Oblivion’s Gate

The crews of Jean-Luc Picard, Benjamin Sisko, Ezri Dax, and William Riker unite to prevent a cosmic-level apocalypse-only to find that some fates really are ine

This is it, the end of an era, the final stopping place story of the much loved expanded trek lit universe (ETL). As a final entry in a storyline that’s included dozens of books, dozens of authors, and dozens of years, can it possibly hold up to the expectations and obligations that it has to the fans that have followed along?

This is going to be a spoiler filled review, and will touch on things that happen through the expanded trek lit universe (and nearly every show & movie), so beware and be ready!

In many ways, this is an impossible task: take the characters that we all know and love and wrap up their stories in a way that will please the majority of the minority of Trek fans that have been reading all these books all this time. The ETL started after the final episode of Star Trek: Enterprise was aired back on May 13, 2005,  In fact, the ETL is responsible for redeeming Enterprise to many fans, as it took the missteps of that finale, undid the bad ones (Trip!), then continued the story to it’s logical next steps.  The ETL continued to do this for Next Generation, Voyager and even the TOS era, with various marriages, children, deaths, resurrections and brand new franchises being brought to life (Vanguard, Titan, Seekers, DTI, Corp of Engineers, and yes I even count New Frontier in here too).  It was everything a Trek fan that enjoys reading could hope for, with stories that advanced the characters and their universe, there were assassinations, space stations exploding, the Borg were put to a final rest, new technologies were brought forward, and new areas of the universe were opened up.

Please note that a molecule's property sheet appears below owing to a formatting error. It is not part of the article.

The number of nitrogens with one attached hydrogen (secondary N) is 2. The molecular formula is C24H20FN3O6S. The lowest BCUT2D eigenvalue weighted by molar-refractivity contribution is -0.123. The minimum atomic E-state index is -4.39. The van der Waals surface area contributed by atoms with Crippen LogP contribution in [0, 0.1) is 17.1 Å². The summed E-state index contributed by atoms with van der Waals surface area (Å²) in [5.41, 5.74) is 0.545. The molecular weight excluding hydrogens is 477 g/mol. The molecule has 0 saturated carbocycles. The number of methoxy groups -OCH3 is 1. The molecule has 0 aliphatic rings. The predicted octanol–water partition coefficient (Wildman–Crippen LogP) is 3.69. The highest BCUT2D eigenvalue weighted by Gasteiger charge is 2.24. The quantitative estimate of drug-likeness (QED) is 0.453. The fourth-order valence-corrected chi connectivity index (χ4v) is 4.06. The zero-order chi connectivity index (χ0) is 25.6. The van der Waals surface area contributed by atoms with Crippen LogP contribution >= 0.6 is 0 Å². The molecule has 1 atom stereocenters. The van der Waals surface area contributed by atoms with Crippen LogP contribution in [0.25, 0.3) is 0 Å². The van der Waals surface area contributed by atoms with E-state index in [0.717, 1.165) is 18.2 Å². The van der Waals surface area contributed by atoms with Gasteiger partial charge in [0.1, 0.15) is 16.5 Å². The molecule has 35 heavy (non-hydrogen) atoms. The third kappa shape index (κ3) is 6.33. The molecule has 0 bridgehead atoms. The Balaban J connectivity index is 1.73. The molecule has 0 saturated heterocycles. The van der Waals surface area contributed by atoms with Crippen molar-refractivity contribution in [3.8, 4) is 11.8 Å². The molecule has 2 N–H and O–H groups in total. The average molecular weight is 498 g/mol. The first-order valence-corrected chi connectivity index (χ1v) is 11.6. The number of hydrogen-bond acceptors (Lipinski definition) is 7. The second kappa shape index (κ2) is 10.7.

The Star Trek ETL was much like the Star Wars Expanded universe, albeit Star Wars’ version version was much larger and much more fleshed out than the Trek universe was, they both ultimate faced the same issue of cannon.   Obviously the movies and television series aren’t going to have to hold to the new events that occured on the page, and why should they?  Is a casual fan of either series going to want to know why DS9 looks completely different now, or why Luke Skywalker has three kids and is married to a ninja assassin red head?  Likely not, they’re going to want to watch those events happen in a show or movie, and not have to read 20+ books to be in the loop.  When Star Wars started production of movies and television back up in earnest, they had a decision to me, should they keep everything in cannon, should they wrap up the cannon universe somehow, or should they just turn those older stories into just ‘legends’, effectively saying “well this didn’t actually happen that way, stay tuned for what really DID happen”, as told by a Disney approved author.  Their choice was to just jettison the entire SW-EU into legends, and the book fans were rightfully upset at the situation, but I can honestly see how the decision was made and how they got there, after all, if you want to catch up on the SW movies, you’re looking at maybe a couple weeks of watching TV, but with the books (and even tv to a smaller extent), that’s likely years of just reading.  With a proposal from David Mack, James Swallow, and Dayton Ward CBS decided to go in a different direction, not just wrapping up the universe, but deleting the entire thing from existence, all to save the “Prime” universe from being extinguished by a transdimensional threat that was caused by Time Travel during one of the TNG movies.  What timeline they’re talking about as the “Prime” one is never fully explained, much to their credit I think, because dropping the line on that would surely cause an uproar in the TrekLit circles.  Would it be the TOS timeline? The Mirror Universe? The Kelvinverse? How about the Mirror Kelvinverse? Or the Green Lantern / Kelvinverse?  IMHO, the best would be the Transformers / TOSverse that yes, exists in comic book form.